18 May 1923
Manchester, Lancashire, England
|Died||9 February 1993
|Cause of death||Heart attack|
|Known for||Today interview with the Sex Pistols|
William Grundy (18 May 1923 – 9 February 1993) was an English television presenter and host of Today, a regional news programme broadcast on Thames Television. In the latter role, he earned national infamy for his interview with the Sex Pistols in 1976 during which he contemptuously encouraged a barrage of profanity. The interview destroyed Grundy's career, elevated the Sex Pistols to notoriety, and signalled the arrival of mainstream punk rock.
The son of a factory owner, Bill Grundy was born in Manchester, Lancashire, in 1923 and educated at the University of Manchester, where he read geology. Grundy began his career as a geologist and as a part-time journalist. When Granada Television began broadcasting in 1956, Grundy auditioned for the post of newsreader, which at first he held in tandem with his geological work. He was the first television presenter to present the Beatles on Granada Television on 17 October 1962.
As well as writing a regular column for Punch magazine, Grundy appeared on several TV shows including People and Places, and played himself in the 1974 film version of Man About the House, but he is best remembered for hosting the Today show. In an early faux pas he filmed a report to camera on the Ilford North by-election and was deeply critical of the constituency. Unfortunately he was filming in Ilford South at the time.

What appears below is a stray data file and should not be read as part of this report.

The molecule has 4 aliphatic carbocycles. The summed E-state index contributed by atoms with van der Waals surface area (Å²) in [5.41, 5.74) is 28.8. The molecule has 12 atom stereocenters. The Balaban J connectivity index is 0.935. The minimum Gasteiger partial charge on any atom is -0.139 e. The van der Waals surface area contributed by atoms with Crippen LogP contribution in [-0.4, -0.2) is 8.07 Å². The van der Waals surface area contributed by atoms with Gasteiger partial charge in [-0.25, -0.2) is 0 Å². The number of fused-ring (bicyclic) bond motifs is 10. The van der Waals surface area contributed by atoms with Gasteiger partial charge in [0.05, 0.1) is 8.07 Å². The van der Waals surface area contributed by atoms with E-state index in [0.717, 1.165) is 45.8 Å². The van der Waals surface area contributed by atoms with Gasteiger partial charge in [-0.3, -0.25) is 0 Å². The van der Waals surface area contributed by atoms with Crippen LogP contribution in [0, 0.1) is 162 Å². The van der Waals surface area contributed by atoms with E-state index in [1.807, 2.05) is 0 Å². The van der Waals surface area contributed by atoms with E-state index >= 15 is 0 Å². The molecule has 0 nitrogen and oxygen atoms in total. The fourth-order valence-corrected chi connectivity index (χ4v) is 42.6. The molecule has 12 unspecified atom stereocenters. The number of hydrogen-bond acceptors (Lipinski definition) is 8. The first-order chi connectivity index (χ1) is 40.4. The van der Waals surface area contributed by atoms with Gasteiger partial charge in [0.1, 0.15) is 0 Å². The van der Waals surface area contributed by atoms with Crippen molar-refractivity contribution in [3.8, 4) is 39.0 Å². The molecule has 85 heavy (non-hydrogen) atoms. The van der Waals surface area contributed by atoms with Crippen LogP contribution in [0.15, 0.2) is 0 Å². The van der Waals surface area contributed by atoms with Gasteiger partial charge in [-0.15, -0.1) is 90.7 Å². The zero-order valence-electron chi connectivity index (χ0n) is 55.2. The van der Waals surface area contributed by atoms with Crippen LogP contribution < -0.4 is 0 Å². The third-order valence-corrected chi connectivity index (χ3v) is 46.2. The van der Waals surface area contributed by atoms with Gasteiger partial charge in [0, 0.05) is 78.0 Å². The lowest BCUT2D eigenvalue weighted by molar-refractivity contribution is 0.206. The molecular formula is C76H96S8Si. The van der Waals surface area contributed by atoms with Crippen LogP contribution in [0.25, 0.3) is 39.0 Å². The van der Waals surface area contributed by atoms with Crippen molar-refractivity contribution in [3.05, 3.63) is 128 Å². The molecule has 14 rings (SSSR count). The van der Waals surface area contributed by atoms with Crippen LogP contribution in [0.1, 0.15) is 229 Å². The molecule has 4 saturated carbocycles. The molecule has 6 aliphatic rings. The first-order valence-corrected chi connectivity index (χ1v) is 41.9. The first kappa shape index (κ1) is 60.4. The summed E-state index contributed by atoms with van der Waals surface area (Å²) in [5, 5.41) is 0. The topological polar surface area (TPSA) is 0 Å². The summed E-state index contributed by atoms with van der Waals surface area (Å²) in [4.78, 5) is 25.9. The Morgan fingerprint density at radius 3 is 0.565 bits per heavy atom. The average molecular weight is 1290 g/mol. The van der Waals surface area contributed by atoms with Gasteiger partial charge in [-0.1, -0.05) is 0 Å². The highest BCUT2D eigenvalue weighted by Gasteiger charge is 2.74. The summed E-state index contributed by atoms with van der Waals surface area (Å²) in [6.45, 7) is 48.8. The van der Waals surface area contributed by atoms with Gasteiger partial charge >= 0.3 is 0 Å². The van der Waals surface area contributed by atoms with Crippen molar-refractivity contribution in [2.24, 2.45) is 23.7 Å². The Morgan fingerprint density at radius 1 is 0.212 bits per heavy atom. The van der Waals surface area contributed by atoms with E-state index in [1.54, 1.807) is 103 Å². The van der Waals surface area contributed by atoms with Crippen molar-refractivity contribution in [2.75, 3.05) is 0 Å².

Grundy was also the producer of The Flower of Gloster, a children's TV serial. The 1967 drama, about four youngsters who take a narrow boat from North Wales to London, was broadcast as 13 weekly episodes. Based on a 1911 book of the same name by E. Temple Thurston, it was Granada TV's first venture into colour. Grundy also wrote a book of the same name, basically an updated version of Thurston's original.
The Today incident
Queen were due to go on the Today show of 1 December 1976 but cancelled their appearance at the last minute. They were replaced by the punk rock band the Sex Pistols, who appeared at short notice, with their entourage in tow. The show was broadcast live and uncensored on weekdays at 18:00, a time when spoken obscenities were forbidden.
The interview began with Grundy introducing the band but he then began to provoke his guests. As he introduced them, he said that "they are as drunk as I am!" Initially, he received mocking but relatively innocuous responses from Glen Matlock. He chided the band, speaking to viewers instead of directly to them and referring to them as "that group" — in his challenging of them over what he felt was possible hypocrisy — in terms of the philosophy of punk. He said "I am told... that that group... have received £40,000 from record company.... Doesn't that seem, uh, to be slightly opposed to the... anti-materialistic view of life?" The response to this goad were two comments: One was an indecipherable syllable (or two) from one band member and "The more the merrier." from another. Grundy responded with "Really?" The band member: "Oh, yeah." Grundy: "Well, tell me more about this." The result was the first example of profanity. Steve Jones said: "We fuckin' spent it ain't we?" Grundy did not comment on the profanity but responded "I don't know, have you?". The band responded that the money had all been spent.  Later, Johnny Rotten, in response to a question about Beethoven, Mozart, Bach and Brahms, muttered the word "shit" under his breath. When challenged by Grundy, Lydon said that it was nothing but a "rude word" and asked Grundy to go on with the interview. Grundy insisted that Lydon repeat what he had said. When Lydon did so, Grundy mocked him.